Inspiration, for me, comes from others who have achieved what I want to achieve, or who are currently doing it. I read other blogs, books, magazines. I Google my goal and read success stories. 

Skills for Entrepreneurs is just one place for inspiration, not only from me but from many readers and clients who have achieved amazing things.

Go on Youtube and watch some motivational videos of people who made in your niche. Join some forums or take part in a Meetup. It all helps to get new ideas and inspiration

Get excited

It sounds obvious, but most people don’t think about it much: if you want to get away from feeling down, get yourself excited about a goal. But how can you do that when you don’t feel motivated? 

Well, it starts with inspiration from others (see above), but you have to take that excitement and build on it. 

For me, I’ve learned that by talking to my wife about it, and to others, and reading as much about it as possible, and visualizing what it would be like to be successful (seeing the benefits of the goal in my head), I get excited about a goal. Once I’ve done that, it’s just a matter of carrying that energy forward and keeping it going.

Sometimes it helps to give yourself a break. If at the end of the day, you are out of energy, it will be hard to get excited. Give yourself a good night’s sleep and when you get up in the morning you go for it.

Build anticipation

This sounds hard, and you might be tempted to overlook it, but it works. It helped me quit smoking after many failed attempts. If you find inspiration and want to achieve a goal, don’t start right away. Many of us will get excited and want to start today. That’s a mistake. 

Set a date in the future — a week or two, or even a month — and make that your Start Date. Mark it on the calendar. Get excited about that date. Make it the most important date in your life. In the meantime, start writing out a plan. 

And do some of the steps below. Because by delaying your start, you are building anticipation, and increasing your focus and energy for your goal.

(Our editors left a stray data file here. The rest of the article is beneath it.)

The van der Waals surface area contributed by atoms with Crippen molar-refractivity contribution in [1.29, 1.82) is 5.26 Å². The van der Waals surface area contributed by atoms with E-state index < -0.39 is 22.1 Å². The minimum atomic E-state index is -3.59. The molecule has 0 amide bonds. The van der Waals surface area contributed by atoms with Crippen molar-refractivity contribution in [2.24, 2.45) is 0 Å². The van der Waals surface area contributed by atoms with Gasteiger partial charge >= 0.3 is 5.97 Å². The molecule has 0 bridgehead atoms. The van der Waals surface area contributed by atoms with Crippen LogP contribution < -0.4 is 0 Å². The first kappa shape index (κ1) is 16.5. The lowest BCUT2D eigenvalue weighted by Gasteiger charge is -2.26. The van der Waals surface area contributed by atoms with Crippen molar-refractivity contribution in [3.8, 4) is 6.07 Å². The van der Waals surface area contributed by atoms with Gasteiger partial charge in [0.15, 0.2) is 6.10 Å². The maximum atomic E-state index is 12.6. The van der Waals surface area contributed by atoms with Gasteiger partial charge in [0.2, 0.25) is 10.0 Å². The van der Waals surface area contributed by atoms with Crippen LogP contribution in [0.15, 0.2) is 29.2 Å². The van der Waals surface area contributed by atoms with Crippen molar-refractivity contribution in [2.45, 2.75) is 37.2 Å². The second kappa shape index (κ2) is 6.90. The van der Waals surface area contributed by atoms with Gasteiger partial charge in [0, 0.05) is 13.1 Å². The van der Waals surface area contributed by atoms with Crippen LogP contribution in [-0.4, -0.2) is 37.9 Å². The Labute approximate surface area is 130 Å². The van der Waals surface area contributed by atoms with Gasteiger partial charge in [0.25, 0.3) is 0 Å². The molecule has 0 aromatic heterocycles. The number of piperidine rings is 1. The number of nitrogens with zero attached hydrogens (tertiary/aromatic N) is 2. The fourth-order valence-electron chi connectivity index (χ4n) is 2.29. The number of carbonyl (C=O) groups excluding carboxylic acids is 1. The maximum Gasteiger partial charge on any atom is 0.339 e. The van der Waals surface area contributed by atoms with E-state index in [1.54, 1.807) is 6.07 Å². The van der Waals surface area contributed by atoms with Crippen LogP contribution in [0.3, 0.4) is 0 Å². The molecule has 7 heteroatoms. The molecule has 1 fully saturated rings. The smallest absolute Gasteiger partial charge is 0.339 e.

If your goal is to start a business, go and visit some similar business that already exists. Imagine yourself running this place and feel the goosebumps flacking up.

Post your goal

Print out your goal in big words. Make your goal just a few words long, like a mantra (“Exercise 15 mins. Daily”), and post it up on your wall or refrigerator. Post it at home and work. 

Put it on your computer desktop. You want to have big reminders about your goal, to keep your focus and keep your excitement going. A picture of your goal also helps. Change the pictures from time to time to keep it all fresh in your mind. 

If you think about your goal every day, it is much more likely to become true. To this end, posting the goal on your wall or computer desktop (as mentioned above) helps a lot. Sending yourself daily reminders also helps. 

And if you can commit to doing one small thing to further your goal (even just 5 minutes) every single day, your goal will almost certainly come true. 

Commit publicly

None of us likes to look bad in front of others. We will go the extra mile to do something we’ve said publicly. For example, when I wanted to run my first marathon, I told everyone about it. 

All my friends knew about my goal. I couldn’t back down, and even though my motivation came and went, I stuck with it and completed it. Now, you don’t have to commit to your goal in your daily newspaper, but you can do it with friends and family and co-workers, and you can do it on your blog if you have one. 

And hold yourself accountable — don’t just commit once, but commit to giving progress updates to everyone every week or so.

Get support

It’s hard to accomplish something alone. When I decided to run my marathon, I had the help of friends and family, and I had a great running community who encouraged me at 5k races and did long runs with me. 

When I decided to quit smoking, I joined a fitness club, and that helped tremendously. And of course, my friends helped every step of the way. 

I couldn’t have done these goals without the people who supported me. Find your support network, either in the real world or online, or both.

Realize that there’s an up and down

Motivation is not a constant thing that is always there for you. It comes and goes, and comes and goes again, like the tide. But realize that while it may go away, it doesn’t do so permanently. It will come back. 

Just stick it out and wait for that motivation to come back. In the meantime, read about your goal (see below), ask for help (see below), and do some of the other things listed here until your motivation comes back.